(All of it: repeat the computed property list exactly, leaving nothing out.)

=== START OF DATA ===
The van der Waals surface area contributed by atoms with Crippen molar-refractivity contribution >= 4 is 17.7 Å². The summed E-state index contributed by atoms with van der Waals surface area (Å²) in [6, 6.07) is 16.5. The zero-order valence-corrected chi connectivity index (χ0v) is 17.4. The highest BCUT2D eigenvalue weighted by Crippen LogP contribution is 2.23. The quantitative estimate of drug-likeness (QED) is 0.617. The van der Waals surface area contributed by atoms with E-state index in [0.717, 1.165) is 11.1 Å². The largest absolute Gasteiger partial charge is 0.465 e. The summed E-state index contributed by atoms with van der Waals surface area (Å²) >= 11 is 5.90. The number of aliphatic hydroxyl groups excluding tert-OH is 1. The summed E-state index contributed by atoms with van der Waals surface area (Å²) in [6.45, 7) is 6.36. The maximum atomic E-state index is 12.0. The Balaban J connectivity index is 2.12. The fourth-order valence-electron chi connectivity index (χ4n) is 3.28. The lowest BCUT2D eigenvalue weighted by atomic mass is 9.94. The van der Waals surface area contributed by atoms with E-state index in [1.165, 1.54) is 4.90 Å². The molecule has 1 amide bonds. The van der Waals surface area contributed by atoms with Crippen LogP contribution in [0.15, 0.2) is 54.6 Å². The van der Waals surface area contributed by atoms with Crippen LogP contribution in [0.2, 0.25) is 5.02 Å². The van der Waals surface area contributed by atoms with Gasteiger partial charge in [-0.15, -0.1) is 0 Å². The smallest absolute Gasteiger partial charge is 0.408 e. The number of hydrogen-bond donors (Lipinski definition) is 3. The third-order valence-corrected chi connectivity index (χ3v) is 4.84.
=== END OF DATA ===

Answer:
The van der Waals surface area contributed by atoms with Crippen molar-refractivity contribution >= 4 is 17.7 Å². The summed E-state index contributed by atoms with van der Waals surface area (Å²) in [6, 6.07) is 16.5. The zero-order valence-corrected chi connectivity index (χ0v) is 17.4. The highest BCUT2D eigenvalue weighted by Crippen LogP contribution is 2.23. The quantitative estimate of drug-likeness (QED) is 0.617. The van der Waals surface area contributed by atoms with E-state index in [0.717, 1.165) is 11.1 Å². The largest absolute Gasteiger partial charge is 0.465 e. The summed E-state index contributed by atoms with van der Waals surface area (Å²) >= 11 is 5.90. The number of aliphatic hydroxyl groups excluding tert-OH is 1. The summed E-state index contributed by atoms with van der Waals surface area (Å²) in [6.45, 7) is 6.36. The maximum atomic E-state index is 12.0. The Balaban J connectivity index is 2.12. The fourth-order valence-electron chi connectivity index (χ4n) is 3.28. The lowest BCUT2D eigenvalue weighted by atomic mass is 9.94. The van der Waals surface area contributed by atoms with E-state index in [1.165, 1.54) is 4.90 Å². The molecule has 1 amide bonds. The van der Waals surface area contributed by atoms with Crippen LogP contribution in [0.15, 0.2) is 54.6 Å². The van der Waals surface area contributed by atoms with Crippen LogP contribution in [0.2, 0.25) is 5.02 Å². The van der Waals surface area contributed by atoms with Gasteiger partial charge in [-0.15, -0.1) is 0 Å². The smallest absolute Gasteiger partial charge is 0.408 e. The number of hydrogen-bond donors (Lipinski definition) is 3. The third-order valence-corrected chi connectivity index (χ3v) is 4.84.